by
Morrow and others participated in four robberies during two months in 2017. The first three robberies targeted Indiana electronics stores, the fourth an Ohio electronics store. As Morrow and his co-defendants fled from Ohio to Indiana, they were arrested by federal officers, who were tracking their movements. Officers recovered only the electronics from the fourth robbery. Morrow was charged with three counts of Hobbs Act robbery (the Indiana robberies), three counts of use of a firearm in furtherance of a crime of violence (related to the Indiana robberies), one count of conspiracy to commit Hobbs Act robbery (Ohio), one count of conspiracy to use a firearm in furtherance of a crime of violence (18 U.S.C. 924(c)), and one count of transporting a firearm across state lines. Morrow admitted guilt on each charge except for the Indiana use-of-a-firearm counts, asserting that a fake firearm was used. The jury found Morrow guilty on all counts. The district court imposed a 204-month term of imprisonment and ordered monetary restitution equal to the value of the electronics stolen in all four robberies.The Seventh Circuit affirmed, except with respect to restitution, rejecting the “fake gun” claim and arguments that the government improperly used the Hobbs Act charges as predicates for the section 924(c) charges. Because the government had the electronics from the fourth robbery in its possession, the district court erred in ordering monetary restitution for those stolen goods. View "United States v. Morrow" on Justia Law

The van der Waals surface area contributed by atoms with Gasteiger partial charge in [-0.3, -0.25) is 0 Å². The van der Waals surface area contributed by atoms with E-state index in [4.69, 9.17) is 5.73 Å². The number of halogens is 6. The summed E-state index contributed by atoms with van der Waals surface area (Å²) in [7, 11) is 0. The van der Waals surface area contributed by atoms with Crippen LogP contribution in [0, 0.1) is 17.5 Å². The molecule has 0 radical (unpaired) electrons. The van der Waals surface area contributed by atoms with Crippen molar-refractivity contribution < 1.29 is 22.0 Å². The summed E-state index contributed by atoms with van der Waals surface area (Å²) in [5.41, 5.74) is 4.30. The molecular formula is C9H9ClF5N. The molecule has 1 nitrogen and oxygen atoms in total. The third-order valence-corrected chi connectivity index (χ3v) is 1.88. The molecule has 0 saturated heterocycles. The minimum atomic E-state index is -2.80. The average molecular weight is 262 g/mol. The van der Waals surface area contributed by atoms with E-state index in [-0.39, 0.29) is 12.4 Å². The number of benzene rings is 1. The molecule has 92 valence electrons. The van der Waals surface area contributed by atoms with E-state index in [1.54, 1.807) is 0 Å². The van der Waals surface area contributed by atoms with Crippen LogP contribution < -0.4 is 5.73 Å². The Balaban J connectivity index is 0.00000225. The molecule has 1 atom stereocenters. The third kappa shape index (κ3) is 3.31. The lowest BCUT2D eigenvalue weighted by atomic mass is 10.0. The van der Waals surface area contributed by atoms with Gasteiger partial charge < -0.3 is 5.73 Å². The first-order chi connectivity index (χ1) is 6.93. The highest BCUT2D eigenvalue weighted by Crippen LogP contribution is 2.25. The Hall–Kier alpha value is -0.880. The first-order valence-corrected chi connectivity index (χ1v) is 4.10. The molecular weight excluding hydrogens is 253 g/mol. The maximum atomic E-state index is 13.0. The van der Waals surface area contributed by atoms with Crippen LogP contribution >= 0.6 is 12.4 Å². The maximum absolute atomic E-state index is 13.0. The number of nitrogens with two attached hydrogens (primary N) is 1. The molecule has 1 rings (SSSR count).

Posted in: Criminal Law
by
Manning pleaded guilty in 2013 to conspiracy to distribute and possess with intent to distribute marijuana and distribution of marijuana. He was sentenced to 210 months’ imprisonment; his prison term was later reduced to 168 months, based on changes to the sentencing guidelines. He is incarcerated in Fort Dix, New Jersey and is scheduled for release in 2025. In July 2020, Manning, pro se, moved for compassionate release based on his prediabetes and rheumatoid arthritis, together with the COVID-19 pandemic. The district court appointed the Federal Public Defender’s Office to represent Manning, stating that although it lacked authority to appoint counsel for defendants seeking relief under the First Step Act, the Federal Public Defender was “willing” to represent defendants who may be eligible for compassionate release as indicated by the district's Administrative Order 265. The federal defender appeared on Manning’s behalf but moved to withdraw. The court then appointed a Criminal Justice Act panel member, who is entitled to compensation up to $2,500.The Seventh Circuit affirmed the denial of relief. Manning’s medical conditions are not extraordinary and compelling cause for a sentence reduction. The factors under 18 U.S.C. 3553(a) weighed against his release. The court declined to address whether the district court impermissibly appointed and compensated Manning’s lawyer. View "United States v. Manning" on Justia Law

by